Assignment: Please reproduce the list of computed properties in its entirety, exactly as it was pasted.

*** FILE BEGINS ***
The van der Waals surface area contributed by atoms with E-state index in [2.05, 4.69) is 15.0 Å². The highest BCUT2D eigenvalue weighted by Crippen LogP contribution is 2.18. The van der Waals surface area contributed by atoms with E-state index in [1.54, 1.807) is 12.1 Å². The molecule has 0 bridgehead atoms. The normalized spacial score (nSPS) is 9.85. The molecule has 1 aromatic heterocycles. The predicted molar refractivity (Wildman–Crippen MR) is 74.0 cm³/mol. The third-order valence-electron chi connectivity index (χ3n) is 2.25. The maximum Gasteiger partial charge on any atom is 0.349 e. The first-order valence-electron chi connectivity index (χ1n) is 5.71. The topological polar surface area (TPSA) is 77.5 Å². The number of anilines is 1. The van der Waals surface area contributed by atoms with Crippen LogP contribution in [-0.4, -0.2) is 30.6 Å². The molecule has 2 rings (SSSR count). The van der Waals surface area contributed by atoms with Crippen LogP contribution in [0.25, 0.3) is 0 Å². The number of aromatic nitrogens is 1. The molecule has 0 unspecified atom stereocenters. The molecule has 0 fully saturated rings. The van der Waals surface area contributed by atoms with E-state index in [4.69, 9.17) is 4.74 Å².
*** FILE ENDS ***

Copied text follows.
The van der Waals surface area contributed by atoms with E-state index in [2.05, 4.69) is 15.0 Å². The highest BCUT2D eigenvalue weighted by Crippen LogP contribution is 2.18. The van der Waals surface area contributed by atoms with E-state index in [1.54, 1.807) is 12.1 Å². The molecule has 0 bridgehead atoms. The normalized spacial score (nSPS) is 9.85. The molecule has 1 aromatic heterocycles. The predicted molar refractivity (Wildman–Crippen MR) is 74.0 cm³/mol. The third-order valence-electron chi connectivity index (χ3n) is 2.25. The maximum Gasteiger partial charge on any atom is 0.349 e. The first-order valence-electron chi connectivity index (χ1n) is 5.71. The topological polar surface area (TPSA) is 77.5 Å². The number of anilines is 1. The van der Waals surface area contributed by atoms with Crippen LogP contribution in [-0.4, -0.2) is 30.6 Å². The molecule has 2 rings (SSSR count). The van der Waals surface area contributed by atoms with Crippen LogP contribution in [0.25, 0.3) is 0 Å². The number of aromatic nitrogens is 1. The molecule has 0 unspecified atom stereocenters. The molecule has 0 fully saturated rings. The van der Waals surface area contributed by atoms with E-state index in [4.69, 9.17) is 4.74 Å².